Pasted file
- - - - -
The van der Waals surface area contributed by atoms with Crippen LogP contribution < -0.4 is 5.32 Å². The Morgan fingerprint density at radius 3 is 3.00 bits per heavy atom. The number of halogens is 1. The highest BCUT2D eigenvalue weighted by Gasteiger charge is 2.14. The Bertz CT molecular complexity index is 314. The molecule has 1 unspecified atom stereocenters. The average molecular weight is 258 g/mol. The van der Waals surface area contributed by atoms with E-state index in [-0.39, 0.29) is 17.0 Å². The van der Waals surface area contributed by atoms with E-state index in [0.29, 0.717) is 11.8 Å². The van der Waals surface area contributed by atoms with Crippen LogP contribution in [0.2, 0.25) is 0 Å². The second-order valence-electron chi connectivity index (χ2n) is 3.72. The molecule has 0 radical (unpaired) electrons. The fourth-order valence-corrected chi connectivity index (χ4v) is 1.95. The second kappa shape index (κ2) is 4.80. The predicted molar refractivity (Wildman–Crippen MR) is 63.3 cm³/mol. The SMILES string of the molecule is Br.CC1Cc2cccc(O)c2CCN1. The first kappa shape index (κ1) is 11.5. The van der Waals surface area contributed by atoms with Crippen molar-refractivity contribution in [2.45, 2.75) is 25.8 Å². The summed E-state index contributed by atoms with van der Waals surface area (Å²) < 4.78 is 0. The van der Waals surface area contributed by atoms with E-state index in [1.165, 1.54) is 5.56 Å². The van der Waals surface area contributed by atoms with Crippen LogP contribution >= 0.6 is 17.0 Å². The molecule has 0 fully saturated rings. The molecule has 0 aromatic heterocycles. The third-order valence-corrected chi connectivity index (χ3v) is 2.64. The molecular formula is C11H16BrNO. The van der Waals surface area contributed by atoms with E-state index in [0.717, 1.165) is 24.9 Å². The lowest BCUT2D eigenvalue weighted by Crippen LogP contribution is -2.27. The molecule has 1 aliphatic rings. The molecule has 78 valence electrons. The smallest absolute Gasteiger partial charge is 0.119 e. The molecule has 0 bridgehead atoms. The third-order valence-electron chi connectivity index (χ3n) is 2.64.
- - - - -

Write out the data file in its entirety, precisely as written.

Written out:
The van der Waals surface area contributed by atoms with Crippen LogP contribution < -0.4 is 5.32 Å². The Morgan fingerprint density at radius 3 is 3.00 bits per heavy atom. The number of halogens is 1. The highest BCUT2D eigenvalue weighted by Gasteiger charge is 2.14. The Bertz CT molecular complexity index is 314. The molecule has 1 unspecified atom stereocenters. The average molecular weight is 258 g/mol. The van der Waals surface area contributed by atoms with E-state index in [-0.39, 0.29) is 17.0 Å². The van der Waals surface area contributed by atoms with E-state index in [0.29, 0.717) is 11.8 Å². The van der Waals surface area contributed by atoms with Crippen LogP contribution in [0.2, 0.25) is 0 Å². The second-order valence-electron chi connectivity index (χ2n) is 3.72. The molecule has 0 radical (unpaired) electrons. The fourth-order valence-corrected chi connectivity index (χ4v) is 1.95. The second kappa shape index (κ2) is 4.80. The predicted molar refractivity (Wildman–Crippen MR) is 63.3 cm³/mol. The SMILES string of the molecule is Br.CC1Cc2cccc(O)c2CCN1. The first kappa shape index (κ1) is 11.5. The van der Waals surface area contributed by atoms with Crippen molar-refractivity contribution in [2.45, 2.75) is 25.8 Å². The summed E-state index contributed by atoms with van der Waals surface area (Å²) < 4.78 is 0. The van der Waals surface area contributed by atoms with E-state index in [1.165, 1.54) is 5.56 Å². The van der Waals surface area contributed by atoms with Crippen LogP contribution >= 0.6 is 17.0 Å². The molecule has 0 fully saturated rings. The molecule has 0 aromatic heterocycles. The third-order valence-corrected chi connectivity index (χ3v) is 2.64. The molecular formula is C11H16BrNO. The van der Waals surface area contributed by atoms with E-state index in [0.717, 1.165) is 24.9 Å². The lowest BCUT2D eigenvalue weighted by Crippen LogP contribution is -2.27. The molecule has 1 aliphatic rings. The molecule has 78 valence electrons. The smallest absolute Gasteiger partial charge is 0.119 e. The molecule has 0 bridgehead atoms. The third-order valence-electron chi connectivity index (χ3n) is 2.64.